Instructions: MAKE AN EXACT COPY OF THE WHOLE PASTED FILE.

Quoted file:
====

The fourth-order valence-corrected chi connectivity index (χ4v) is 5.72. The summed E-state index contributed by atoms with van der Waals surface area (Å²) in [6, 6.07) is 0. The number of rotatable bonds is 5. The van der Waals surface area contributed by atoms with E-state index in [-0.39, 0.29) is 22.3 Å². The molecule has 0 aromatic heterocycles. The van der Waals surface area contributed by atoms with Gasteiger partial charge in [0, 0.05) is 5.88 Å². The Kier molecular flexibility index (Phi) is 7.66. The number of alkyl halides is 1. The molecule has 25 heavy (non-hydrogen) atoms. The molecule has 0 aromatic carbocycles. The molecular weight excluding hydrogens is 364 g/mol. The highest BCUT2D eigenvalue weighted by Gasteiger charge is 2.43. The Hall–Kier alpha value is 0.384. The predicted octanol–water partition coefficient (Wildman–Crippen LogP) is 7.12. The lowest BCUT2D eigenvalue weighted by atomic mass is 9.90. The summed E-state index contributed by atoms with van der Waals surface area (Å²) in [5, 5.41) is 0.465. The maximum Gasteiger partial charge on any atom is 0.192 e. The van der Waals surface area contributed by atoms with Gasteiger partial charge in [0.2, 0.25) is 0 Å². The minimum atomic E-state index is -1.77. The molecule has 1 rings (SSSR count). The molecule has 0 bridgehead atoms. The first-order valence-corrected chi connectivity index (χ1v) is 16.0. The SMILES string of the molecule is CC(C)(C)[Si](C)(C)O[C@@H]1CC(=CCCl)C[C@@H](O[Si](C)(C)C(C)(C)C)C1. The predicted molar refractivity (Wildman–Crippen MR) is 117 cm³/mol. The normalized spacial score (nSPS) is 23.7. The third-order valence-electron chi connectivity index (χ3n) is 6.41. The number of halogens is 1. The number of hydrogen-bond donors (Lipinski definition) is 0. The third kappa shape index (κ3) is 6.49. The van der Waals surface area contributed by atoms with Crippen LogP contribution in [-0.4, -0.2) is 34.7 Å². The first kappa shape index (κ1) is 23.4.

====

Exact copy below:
The fourth-order valence-corrected chi connectivity index (χ4v) is 5.72. The summed E-state index contributed by atoms with van der Waals surface area (Å²) in [6, 6.07) is 0. The number of rotatable bonds is 5. The van der Waals surface area contributed by atoms with E-state index in [-0.39, 0.29) is 22.3 Å². The molecule has 0 aromatic heterocycles. The van der Waals surface area contributed by atoms with Gasteiger partial charge in [0, 0.05) is 5.88 Å². The Kier molecular flexibility index (Phi) is 7.66. The number of alkyl halides is 1. The molecule has 25 heavy (non-hydrogen) atoms. The molecule has 0 aromatic carbocycles. The molecular weight excluding hydrogens is 364 g/mol. The highest BCUT2D eigenvalue weighted by Gasteiger charge is 2.43. The Hall–Kier alpha value is 0.384. The predicted octanol–water partition coefficient (Wildman–Crippen LogP) is 7.12. The lowest BCUT2D eigenvalue weighted by atomic mass is 9.90. The summed E-state index contributed by atoms with van der Waals surface area (Å²) in [5, 5.41) is 0.465. The maximum Gasteiger partial charge on any atom is 0.192 e. The van der Waals surface area contributed by atoms with Gasteiger partial charge in [0.2, 0.25) is 0 Å². The minimum atomic E-state index is -1.77. The molecule has 1 rings (SSSR count). The molecule has 0 bridgehead atoms. The first-order valence-corrected chi connectivity index (χ1v) is 16.0. The SMILES string of the molecule is CC(C)(C)[Si](C)(C)O[C@@H]1CC(=CCCl)C[C@@H](O[Si](C)(C)C(C)(C)C)C1. The predicted molar refractivity (Wildman–Crippen MR) is 117 cm³/mol. The normalized spacial score (nSPS) is 23.7. The third-order valence-electron chi connectivity index (χ3n) is 6.41. The number of halogens is 1. The number of hydrogen-bond donors (Lipinski definition) is 0. The third kappa shape index (κ3) is 6.49. The van der Waals surface area contributed by atoms with Crippen LogP contribution in [-0.4, -0.2) is 34.7 Å². The first kappa shape index (κ1) is 23.4.